“I suppose that since most of our hurts come through relationships so will our healing"
- Wm. Paul Young, The Shack: Where Tragedy Confronts Eternity
Many people feel alone in the problems they face. Journeys supportive therapy groups provide safe, goal-oriented relational contexts that free clients to explore commonly shared challenges while experimenting with alternatives and gaining a diverse wealth of feedback. Some clients already engaged in individual counseling find group work a helpful supplement, boosting their individual work in a cost-effective and uniquely supportive way. Diverse group types at Journeys allow for sharing common ground with others confronting similar obstacles and pursuing similar goals while enabling group members to support and celebrate each other in their shared journeys.
Are you looking for a powerful therapeutic experience? Would you enjoy a cost-effective approach to counseling?
• Do you feel alone or unsupported in your recovery experience?
• Do you experience unique individual benefits when working as part of a team?
• Are you looking for a context to be helped and help others in the challenges you face?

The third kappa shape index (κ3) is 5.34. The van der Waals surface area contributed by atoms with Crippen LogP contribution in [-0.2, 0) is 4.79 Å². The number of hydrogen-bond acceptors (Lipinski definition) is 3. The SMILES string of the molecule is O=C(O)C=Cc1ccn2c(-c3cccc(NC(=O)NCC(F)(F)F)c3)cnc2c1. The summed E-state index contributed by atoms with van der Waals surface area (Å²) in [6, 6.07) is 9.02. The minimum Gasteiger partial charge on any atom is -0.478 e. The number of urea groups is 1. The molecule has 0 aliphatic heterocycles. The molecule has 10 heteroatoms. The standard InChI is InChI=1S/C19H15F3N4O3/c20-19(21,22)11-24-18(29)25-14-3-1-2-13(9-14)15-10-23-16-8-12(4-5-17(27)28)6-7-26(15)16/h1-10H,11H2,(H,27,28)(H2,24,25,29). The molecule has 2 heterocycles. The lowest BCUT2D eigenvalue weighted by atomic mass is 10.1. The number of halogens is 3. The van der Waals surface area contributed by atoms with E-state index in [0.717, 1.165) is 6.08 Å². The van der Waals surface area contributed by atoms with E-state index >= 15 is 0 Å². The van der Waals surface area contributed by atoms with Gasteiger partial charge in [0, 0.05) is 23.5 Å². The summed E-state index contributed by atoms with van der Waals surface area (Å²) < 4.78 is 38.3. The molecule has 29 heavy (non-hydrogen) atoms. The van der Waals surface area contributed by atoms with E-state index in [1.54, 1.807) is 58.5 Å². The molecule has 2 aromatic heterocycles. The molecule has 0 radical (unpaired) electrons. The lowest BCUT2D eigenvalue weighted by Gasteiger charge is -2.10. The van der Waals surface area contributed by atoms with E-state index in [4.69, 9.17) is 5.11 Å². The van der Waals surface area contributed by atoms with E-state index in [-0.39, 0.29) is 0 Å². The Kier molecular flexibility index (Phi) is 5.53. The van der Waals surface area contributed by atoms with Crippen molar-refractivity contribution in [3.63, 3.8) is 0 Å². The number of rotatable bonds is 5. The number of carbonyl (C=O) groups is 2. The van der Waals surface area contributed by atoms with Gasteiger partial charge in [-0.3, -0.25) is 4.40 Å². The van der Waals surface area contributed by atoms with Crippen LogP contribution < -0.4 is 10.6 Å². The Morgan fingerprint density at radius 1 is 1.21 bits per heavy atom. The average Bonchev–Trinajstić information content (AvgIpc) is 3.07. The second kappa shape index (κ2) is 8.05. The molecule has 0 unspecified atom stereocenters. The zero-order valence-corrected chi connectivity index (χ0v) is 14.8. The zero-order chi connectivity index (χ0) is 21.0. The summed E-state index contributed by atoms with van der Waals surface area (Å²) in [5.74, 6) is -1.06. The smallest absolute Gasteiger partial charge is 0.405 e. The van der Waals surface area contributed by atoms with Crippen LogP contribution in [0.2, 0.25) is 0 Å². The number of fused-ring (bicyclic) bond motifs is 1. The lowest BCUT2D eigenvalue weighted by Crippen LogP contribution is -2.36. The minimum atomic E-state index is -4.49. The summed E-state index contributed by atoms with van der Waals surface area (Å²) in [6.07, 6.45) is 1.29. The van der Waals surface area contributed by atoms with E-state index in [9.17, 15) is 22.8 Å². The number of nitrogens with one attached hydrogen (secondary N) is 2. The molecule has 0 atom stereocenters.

• Are you open to a new, positive growth experience?
If you answered yes or are curious to understand more about the psychological, financial and interpersonal benefits to groups, then check out some of these basic benefits to group counseling:
Foster Hope — Participants gain confidence in the efficiency of the group to help them with their presenting issues
Community — Participants become assured that they are not alone; despite different circumstances, most people are dealing with similar themes and issues (love, loss, hope, fear, change, etc).
Autonomy — Along with a sense of belonging, participants also begin to appreciate and understand their unique differences within a group setting
Valuable Information — Through the professional perspective of a trained therapist and the valuable perspectives of other participants, each member gives and receives valuable feedback on a wide range of issues
Social Conscience — As participants grow in the group process, they begin to learn the valuable principles of how to give and receive, acknowledging that even in their distress they have something important to offer others